16 comments:

Margot Kinberg said...

Martin - The closed list of suspects is one of my favorite plot points, too. This story sounds terrific; I'm going to have to try to get hold of that DVD.

BooksPlease said...

I loved it too, definitely in the Christie style. The title did make me chuckle - I'm a bit of a quiz addict! I bet Alan Davies enjoyed being the quiz master for a change (thinking of QI).

'Lewis' is much better now than the first episodes, but maybe I think that because then I was comparing it to 'Morse'. On the other hand it does seem as though Lewis, the character has grown and he is more sure of himself in his job. But is he morphing into Morse - he even likes opera now? I hope his relationship with Dr Hobson develops in future episodes.

Janet O'Kane said...

I agree with your comments and enjoyed this episode. But I have one observation: the solution was reached with information which the viewer didn't have and couldn't have guessed. So I was left feeling a wee bit cheated. I prefer mysteries which, when they're revealed, have me saying 'I should have worked that out'.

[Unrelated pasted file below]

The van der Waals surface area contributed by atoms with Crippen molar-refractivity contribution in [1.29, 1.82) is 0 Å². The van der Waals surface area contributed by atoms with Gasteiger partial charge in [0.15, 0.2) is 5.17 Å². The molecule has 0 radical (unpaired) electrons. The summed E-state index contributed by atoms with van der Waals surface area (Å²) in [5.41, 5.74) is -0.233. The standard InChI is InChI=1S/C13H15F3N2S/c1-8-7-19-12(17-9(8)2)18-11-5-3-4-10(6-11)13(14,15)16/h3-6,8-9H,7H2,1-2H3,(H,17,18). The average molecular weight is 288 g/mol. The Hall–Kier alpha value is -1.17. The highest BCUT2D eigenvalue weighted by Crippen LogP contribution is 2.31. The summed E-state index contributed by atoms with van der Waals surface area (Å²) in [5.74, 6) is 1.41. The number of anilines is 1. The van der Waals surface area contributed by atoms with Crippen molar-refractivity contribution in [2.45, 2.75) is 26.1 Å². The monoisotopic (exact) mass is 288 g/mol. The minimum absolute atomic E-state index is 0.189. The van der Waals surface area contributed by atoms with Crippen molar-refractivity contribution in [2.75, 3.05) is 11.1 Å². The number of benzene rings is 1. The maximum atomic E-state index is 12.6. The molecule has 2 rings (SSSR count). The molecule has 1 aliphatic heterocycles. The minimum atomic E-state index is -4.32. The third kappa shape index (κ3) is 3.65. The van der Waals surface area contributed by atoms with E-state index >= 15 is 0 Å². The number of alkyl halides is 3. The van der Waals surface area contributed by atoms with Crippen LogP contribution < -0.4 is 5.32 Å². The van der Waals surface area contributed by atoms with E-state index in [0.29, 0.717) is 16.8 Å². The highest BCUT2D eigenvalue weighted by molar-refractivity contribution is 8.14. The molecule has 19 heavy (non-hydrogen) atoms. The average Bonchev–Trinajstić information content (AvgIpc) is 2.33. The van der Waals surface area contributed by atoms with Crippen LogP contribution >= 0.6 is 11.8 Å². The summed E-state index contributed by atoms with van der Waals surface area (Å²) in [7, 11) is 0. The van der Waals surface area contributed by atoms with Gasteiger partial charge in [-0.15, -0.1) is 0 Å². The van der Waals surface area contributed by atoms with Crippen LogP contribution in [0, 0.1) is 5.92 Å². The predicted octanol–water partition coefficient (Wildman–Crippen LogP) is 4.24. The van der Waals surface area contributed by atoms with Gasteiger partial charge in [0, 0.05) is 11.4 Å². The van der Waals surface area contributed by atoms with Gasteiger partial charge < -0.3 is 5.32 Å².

Pamela Terry and Edward said...

I do love Lewis. We have new episodes slated for this summer here and I look forward to them eagerly.

There is also some new Miss Marple's coming as well, but I was beyond irritated at how they mangled the stories last season. Nothing remained of Agatha Christie but the character names. Canon Pennyfather was now a nazi. Scheesh.

Martin Edwards said...

Margot, I promise you will not be disappointed by the recent episodes: top notch!